Engineers from Harvard and MIT University have developed a face mask that can detect Covid-19 infections and diagnose the wearer within approximately 90 minutes.
The masks are embedded with tiny, disposable sensors that can be fitted into other face masks, as well as clothing.
The sensors are based on freeze dried cellular machinery that was previously developed for use in diagnostic tests for viruses such as Zika and Ebola. The sensors may also potentially be adapted to detect other viruses.
In addition, the sensors can be used by healthcare workers by attaching it to their lab coats, offering a new way for them to monitor their exposure to pathogens or other threats.
“We’ve demonstrated that we can freeze-dry a broad range of synthetic biology sensors to detect viral or bacterial nucleic acids, as well as toxic chemicals, including nerve toxins. We envision that this platform could enable next-generation wearable biosensors for first responders, health care personnel, and military personnel,” says James Collins, the Termeer Professor of Medical Engineering and Science in MIT’s Institute for Medical Engineering and Science (IMES) and Department of Biological Engineering and the senior author of the study.
The face mask sensors are designed to be activated by the wearer when they’re ready to perform the test, and the results are only displayed on the inside of the mask, for user privacy.
The new wearable sensors and diagnostic face mask are based on technology that Collins began developing several years ago.
In 2014, he showed that proteins and nucleic acids needed to create synthetic gene networks that react to specific target molecules could be embedded into paper, and he used this discovery to create paper diagnostics for the Ebola and Zika viruses.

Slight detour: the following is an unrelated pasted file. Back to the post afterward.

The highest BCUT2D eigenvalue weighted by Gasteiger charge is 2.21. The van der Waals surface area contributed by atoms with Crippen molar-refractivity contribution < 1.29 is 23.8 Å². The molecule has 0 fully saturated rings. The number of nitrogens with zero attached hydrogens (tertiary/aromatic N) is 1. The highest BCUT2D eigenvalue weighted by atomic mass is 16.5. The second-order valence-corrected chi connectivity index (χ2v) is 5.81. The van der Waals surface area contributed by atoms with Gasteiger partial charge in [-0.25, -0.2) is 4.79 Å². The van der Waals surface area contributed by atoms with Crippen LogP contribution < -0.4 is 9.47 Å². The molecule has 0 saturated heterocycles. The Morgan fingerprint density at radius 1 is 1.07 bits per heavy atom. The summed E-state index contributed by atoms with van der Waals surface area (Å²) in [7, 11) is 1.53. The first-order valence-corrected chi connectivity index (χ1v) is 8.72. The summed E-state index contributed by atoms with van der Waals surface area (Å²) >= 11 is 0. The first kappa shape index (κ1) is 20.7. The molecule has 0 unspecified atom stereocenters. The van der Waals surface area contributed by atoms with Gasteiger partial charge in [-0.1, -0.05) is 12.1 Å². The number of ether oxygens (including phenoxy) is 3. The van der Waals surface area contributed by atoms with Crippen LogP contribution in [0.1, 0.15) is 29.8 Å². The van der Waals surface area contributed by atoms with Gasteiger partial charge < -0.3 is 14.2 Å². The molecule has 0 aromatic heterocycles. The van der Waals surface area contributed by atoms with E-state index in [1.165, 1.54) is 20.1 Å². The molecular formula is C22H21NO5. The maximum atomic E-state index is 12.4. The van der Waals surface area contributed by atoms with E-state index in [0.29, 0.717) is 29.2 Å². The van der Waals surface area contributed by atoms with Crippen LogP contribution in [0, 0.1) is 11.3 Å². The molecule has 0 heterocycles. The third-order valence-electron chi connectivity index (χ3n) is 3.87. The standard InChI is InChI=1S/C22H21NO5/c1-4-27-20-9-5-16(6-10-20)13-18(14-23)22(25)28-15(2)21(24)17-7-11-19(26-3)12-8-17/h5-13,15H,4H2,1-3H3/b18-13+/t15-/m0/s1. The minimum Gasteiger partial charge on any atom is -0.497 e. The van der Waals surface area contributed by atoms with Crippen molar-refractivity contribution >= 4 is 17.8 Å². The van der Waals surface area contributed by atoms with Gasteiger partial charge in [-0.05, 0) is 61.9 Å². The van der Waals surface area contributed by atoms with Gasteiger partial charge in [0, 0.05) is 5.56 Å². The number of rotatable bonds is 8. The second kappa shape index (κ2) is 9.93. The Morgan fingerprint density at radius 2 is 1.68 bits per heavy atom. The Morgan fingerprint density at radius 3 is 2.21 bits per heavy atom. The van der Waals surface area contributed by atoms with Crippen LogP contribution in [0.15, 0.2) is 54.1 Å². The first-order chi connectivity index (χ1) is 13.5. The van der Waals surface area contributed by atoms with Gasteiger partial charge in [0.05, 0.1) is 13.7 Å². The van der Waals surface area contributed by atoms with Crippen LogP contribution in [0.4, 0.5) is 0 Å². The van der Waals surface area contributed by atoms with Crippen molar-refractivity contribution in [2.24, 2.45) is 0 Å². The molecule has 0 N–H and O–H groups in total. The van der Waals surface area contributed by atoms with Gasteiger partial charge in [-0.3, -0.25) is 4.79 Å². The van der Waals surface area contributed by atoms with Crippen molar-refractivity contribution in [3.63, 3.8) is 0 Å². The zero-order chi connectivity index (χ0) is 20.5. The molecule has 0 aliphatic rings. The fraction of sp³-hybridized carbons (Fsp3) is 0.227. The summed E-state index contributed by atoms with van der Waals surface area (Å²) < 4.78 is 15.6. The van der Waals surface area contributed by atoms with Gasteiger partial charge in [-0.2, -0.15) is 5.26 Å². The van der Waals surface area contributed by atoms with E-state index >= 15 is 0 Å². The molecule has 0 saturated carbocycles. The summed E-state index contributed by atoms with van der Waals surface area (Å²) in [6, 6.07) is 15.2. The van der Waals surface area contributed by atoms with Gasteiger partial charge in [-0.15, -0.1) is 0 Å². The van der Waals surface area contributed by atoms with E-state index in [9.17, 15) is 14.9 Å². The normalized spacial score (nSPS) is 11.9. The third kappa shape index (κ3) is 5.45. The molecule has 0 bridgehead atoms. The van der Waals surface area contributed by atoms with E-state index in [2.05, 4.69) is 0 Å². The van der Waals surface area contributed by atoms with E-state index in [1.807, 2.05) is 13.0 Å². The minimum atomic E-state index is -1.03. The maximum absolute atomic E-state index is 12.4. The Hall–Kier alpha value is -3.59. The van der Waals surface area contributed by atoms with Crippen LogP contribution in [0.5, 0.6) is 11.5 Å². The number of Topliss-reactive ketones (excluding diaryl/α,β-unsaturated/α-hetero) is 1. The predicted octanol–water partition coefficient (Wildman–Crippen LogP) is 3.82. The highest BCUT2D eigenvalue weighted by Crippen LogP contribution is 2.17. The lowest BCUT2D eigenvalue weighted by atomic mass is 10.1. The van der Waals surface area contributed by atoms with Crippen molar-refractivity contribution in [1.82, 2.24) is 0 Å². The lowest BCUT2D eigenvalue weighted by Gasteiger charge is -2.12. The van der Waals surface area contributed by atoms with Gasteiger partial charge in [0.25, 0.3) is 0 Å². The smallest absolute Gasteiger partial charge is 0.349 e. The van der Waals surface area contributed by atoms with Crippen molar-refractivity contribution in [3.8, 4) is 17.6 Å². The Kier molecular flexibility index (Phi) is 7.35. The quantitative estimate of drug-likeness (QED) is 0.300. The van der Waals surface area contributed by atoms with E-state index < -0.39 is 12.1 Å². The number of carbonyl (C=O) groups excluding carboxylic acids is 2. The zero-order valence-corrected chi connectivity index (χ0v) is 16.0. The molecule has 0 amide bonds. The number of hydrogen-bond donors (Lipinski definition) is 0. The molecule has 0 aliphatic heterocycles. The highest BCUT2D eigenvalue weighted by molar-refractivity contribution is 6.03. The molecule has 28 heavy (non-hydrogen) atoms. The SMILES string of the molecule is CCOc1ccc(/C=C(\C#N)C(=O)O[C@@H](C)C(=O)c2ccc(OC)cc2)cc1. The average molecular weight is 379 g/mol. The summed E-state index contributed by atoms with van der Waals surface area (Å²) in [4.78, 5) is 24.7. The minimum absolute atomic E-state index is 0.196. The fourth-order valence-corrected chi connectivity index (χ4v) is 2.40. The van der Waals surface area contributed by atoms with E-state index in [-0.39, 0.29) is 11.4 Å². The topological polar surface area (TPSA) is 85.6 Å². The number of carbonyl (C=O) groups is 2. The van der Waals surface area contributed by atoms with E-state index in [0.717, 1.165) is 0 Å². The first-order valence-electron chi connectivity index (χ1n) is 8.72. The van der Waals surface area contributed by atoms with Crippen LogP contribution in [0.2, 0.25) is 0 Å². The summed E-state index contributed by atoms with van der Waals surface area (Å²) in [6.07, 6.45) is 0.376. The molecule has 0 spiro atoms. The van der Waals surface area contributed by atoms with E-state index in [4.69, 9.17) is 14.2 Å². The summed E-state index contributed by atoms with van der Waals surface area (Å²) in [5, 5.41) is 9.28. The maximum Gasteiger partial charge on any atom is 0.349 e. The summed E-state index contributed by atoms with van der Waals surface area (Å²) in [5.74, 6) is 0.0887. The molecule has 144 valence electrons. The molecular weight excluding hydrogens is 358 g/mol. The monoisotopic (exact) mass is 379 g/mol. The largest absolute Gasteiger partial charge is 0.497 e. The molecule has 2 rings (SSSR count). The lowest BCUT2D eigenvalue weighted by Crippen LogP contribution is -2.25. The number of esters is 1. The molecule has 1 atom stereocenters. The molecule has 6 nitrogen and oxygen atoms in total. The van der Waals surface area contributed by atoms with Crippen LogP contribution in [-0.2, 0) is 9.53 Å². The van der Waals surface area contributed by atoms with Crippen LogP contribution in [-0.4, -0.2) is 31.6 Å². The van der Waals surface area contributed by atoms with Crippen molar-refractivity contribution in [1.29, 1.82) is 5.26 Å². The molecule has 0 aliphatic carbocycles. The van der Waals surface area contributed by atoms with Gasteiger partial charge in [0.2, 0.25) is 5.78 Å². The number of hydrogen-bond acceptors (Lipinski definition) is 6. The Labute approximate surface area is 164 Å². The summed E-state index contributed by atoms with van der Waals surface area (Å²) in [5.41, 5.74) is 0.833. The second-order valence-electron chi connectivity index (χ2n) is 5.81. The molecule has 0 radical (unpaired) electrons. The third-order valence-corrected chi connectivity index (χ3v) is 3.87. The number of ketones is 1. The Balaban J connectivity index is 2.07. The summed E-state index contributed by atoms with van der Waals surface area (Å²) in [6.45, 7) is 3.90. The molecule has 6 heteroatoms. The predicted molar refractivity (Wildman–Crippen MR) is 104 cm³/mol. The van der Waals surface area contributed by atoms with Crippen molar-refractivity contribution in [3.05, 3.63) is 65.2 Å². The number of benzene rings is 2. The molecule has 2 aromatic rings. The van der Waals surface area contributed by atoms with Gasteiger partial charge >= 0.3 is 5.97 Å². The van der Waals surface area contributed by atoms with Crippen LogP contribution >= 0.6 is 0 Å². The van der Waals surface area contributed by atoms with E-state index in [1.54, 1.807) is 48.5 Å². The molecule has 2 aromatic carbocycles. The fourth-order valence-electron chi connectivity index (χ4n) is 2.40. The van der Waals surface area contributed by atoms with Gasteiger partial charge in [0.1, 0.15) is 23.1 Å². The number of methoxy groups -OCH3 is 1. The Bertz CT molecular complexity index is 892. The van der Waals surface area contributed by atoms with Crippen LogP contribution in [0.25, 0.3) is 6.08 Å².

In 2017, he then developed another sensor system, which allows highly sensitive detection of nucleic acids.
These cell-free components are freeze-dried and remain stable for many months, until they are rehydrated. When activated by water, they can interact with their target molecules, and produce a signal such as a change in colour.
Collins and his colleagues then began working on incorporating these sensors into textiles for use in lab coats and fabric masks. First, they performed a screen of hundreds of different types of fabric, from cotton and polyester to wool and silk, to find out which might be compatible with this kind of sensor.
“We ended up identifying a couple that are very widely used in the fashion industry for making garments. The one that was the best was a combination of polyester and other synthetic fibers.”
To demonstrate the technology, the researchers created a jacket embedded with about 30 of these sensors.
They showed that a small splash of liquid containing viral particles, mimicking exposure to an infected patient, can hydrate the freeze-dried cell components and activate the sensor.
In addition, the sensors can also be designed to produce different types of signals, such as a colour change that can be seen with the naked eye, or a fluorescent or luminescent signal, which can be read with a handheld spectrometer.
The researchers also designed a wearable spectrometer intended to be integrated into the fabric, where it can read the results and wirelessly transmit them to a mobile device.
“This gives you an information feedback cycle that can monitor your environmental exposure and alert you and others about the exposure and where it happened,” Nguyen says.